Jimmeka Mills

The works of local father-and-son-duo Alvin and Erza Roy are currently being displayed at the Northeast College’s Art Hub Gallery. The Roys’ artwork will be on display at the Codwell campus from now until Feb. 11.

Jimmieka Mills, News Editor

The Houston Community College Codwell campus Art Hub Gallery held its first exhibit of the spring semester, entitled ‘Rebirth-Revival-Revolution,’ showcasing the works of Alvin and Ezra Roy.
The father and son duo are native to Houston and have garnered a following as far as Eastern Europe.

Their story of perseverance in the face of adversity began three days after Ezra was born, when a doctor announced a diagnosis that initially overwhelmed Alvin. Ezra was diagnosed with Down Syndrome, a genetic disorder that causes growth and intellectual delays.

“I remember being devastated,” says Alvin, “that lasted for about 2 minutes. I drew upon the strength of my grandparents who had never given up in the face of adversity.”

Alvin, an army veteran, had no idea that the battle had just begun. Within two years after Ezra’s birth, his biological mother abandoned the family and the single father was left to pick up the pieces.
Alvin had started a promising career in law after serving in the military. However, he switched his profession to art, which he had always loved, when he realized how well his son responded to it. “I began to notice his association with color and saw how it excited him.”

The single father began teaching his son how to draw and paint. He used art as a teaching tool to expand Ezra’s vocabulary and phonic sensibilities. “When Ezra was growing up, my house looked like a rainbow coalition! There were sticky notes everywhere with vocabulary words to help Ezra to learn.”

In 2006 Alvin Roy founded an art education program called 1-On-1 Art, where today he trains other teenagers and young adults with Down Syndrome and autism. He uses the special techniques that helped Ezra to achieve what was once thought to be impossible. In 2014 Ezra graduated magna cum laude from Texas Southern University, becoming the first-known individual with his condition to earn a degree from TSU.

Since many special-needs individuals lack exposure to artistic possibilities as a means of self-expression, the 1-On-1 Art curriculum is designed to help students develop their motor skills, while increasing their self-esteem.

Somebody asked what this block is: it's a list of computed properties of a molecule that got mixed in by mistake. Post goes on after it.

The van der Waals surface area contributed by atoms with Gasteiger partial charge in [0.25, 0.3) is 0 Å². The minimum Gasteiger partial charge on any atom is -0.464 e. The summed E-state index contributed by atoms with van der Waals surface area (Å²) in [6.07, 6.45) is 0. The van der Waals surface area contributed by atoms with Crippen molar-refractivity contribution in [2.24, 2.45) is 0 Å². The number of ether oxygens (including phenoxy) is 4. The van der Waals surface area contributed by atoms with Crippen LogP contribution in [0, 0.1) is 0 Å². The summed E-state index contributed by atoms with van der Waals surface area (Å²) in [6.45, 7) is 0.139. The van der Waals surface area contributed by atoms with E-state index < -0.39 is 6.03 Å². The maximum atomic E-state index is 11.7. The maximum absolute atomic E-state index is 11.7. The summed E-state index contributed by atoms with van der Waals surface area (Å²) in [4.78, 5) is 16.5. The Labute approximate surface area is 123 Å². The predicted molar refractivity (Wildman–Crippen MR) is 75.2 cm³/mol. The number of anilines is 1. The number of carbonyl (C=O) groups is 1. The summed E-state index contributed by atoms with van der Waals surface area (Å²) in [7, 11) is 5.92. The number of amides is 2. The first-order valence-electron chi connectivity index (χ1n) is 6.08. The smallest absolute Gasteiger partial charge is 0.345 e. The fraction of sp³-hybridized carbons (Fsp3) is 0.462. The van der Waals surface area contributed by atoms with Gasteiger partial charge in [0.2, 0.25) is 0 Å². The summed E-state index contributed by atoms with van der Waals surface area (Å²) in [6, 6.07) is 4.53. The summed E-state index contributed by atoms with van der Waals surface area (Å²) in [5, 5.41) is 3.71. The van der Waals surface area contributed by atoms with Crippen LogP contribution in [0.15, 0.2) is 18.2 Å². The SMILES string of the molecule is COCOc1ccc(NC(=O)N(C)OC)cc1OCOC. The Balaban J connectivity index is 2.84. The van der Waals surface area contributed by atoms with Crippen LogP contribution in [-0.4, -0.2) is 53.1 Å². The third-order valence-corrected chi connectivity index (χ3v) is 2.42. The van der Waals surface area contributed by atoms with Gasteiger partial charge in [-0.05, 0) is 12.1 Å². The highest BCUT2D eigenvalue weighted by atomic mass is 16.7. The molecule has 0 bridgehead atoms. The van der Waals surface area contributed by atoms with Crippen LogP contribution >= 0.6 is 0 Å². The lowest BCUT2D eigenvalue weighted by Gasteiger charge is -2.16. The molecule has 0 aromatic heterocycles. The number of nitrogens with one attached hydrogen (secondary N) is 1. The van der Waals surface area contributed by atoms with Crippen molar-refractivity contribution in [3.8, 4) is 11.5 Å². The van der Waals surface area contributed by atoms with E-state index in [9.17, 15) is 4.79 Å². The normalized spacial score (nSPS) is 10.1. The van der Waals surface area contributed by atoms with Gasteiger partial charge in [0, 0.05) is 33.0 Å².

“My personal goal is to provide the students with such, and extend community awareness of the artistic talent of young people with special needs in the Houston area,” Alvin stated in his mission statement for 1-On-1 Art, Inc.

Though the exhibit was a showing of the duo’s artwork, many in attendance at the Codwell campus gallery took away much more.

“I was literally in tears listening to Alvin speak of his love for his son,” said Cameron Williams, a graphic artist and local community member attending the gallery opening. “I was told by one of my friends who attends HCC that there was an exhibit that I may gain inspiration from in my own work. I did not expect this!”

As a father of two young boys, Williams can remember the births of both his children and the concerns he had for his children’s health. “I remember checking to see if they had 10 fingers and 10 toes. We never even considered cognitive delays and a syndrome that could potentially affect their quality of life.”

When asked what he would like those attending the exhibit to take away from it, the elder Roy stated, “I want people to know that everyone has a disability. Whether it’s physical or will manifest itself later in life, we all have some sense of disability. I would like for people to purely focus on one’s ability.”

Ezra’s work has been sold commercially and showcased at Houston City Hall. Former Houston Mayor Annise Parker has previously proclaimed Jan. 6 as Ezra Roy Day in the city.
Alvin and Ezra Roy’s artwork will be on display at the Codwell Campus’ art gallery until Feb. 11, Monday through Thursday, and Fridays by appointment. Contact: 713-718-8329